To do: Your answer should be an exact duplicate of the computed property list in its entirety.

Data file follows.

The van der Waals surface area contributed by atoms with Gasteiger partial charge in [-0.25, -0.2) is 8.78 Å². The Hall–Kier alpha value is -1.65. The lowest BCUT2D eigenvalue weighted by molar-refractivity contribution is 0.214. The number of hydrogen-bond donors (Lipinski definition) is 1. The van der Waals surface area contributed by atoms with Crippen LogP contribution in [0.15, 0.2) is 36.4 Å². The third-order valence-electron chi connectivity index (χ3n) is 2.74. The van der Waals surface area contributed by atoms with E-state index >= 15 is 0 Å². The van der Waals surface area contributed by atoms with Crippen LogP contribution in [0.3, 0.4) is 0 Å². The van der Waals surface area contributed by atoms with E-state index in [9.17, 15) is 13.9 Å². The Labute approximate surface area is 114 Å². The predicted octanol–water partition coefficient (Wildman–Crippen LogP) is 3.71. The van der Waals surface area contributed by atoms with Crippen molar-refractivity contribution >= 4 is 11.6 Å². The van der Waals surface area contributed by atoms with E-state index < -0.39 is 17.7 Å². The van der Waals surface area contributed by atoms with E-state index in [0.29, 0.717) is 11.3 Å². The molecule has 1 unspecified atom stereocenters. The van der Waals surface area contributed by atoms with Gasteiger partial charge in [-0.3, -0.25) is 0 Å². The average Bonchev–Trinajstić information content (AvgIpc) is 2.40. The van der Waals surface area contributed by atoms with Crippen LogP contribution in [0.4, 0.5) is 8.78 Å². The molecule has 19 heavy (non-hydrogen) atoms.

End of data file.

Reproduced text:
The van der Waals surface area contributed by atoms with Gasteiger partial charge in [-0.25, -0.2) is 8.78 Å². The Hall–Kier alpha value is -1.65. The lowest BCUT2D eigenvalue weighted by molar-refractivity contribution is 0.214. The number of hydrogen-bond donors (Lipinski definition) is 1. The van der Waals surface area contributed by atoms with Crippen LogP contribution in [0.15, 0.2) is 36.4 Å². The third-order valence-electron chi connectivity index (χ3n) is 2.74. The van der Waals surface area contributed by atoms with E-state index >= 15 is 0 Å². The van der Waals surface area contributed by atoms with Crippen LogP contribution in [0.3, 0.4) is 0 Å². The van der Waals surface area contributed by atoms with E-state index in [9.17, 15) is 13.9 Å². The Labute approximate surface area is 114 Å². The predicted octanol–water partition coefficient (Wildman–Crippen LogP) is 3.71. The van der Waals surface area contributed by atoms with Crippen molar-refractivity contribution >= 4 is 11.6 Å². The van der Waals surface area contributed by atoms with E-state index < -0.39 is 17.7 Å². The van der Waals surface area contributed by atoms with E-state index in [0.29, 0.717) is 11.3 Å². The molecule has 1 unspecified atom stereocenters. The van der Waals surface area contributed by atoms with Gasteiger partial charge in [-0.3, -0.25) is 0 Å². The average Bonchev–Trinajstić information content (AvgIpc) is 2.40. The van der Waals surface area contributed by atoms with Crippen LogP contribution in [0.4, 0.5) is 8.78 Å². The molecule has 19 heavy (non-hydrogen) atoms.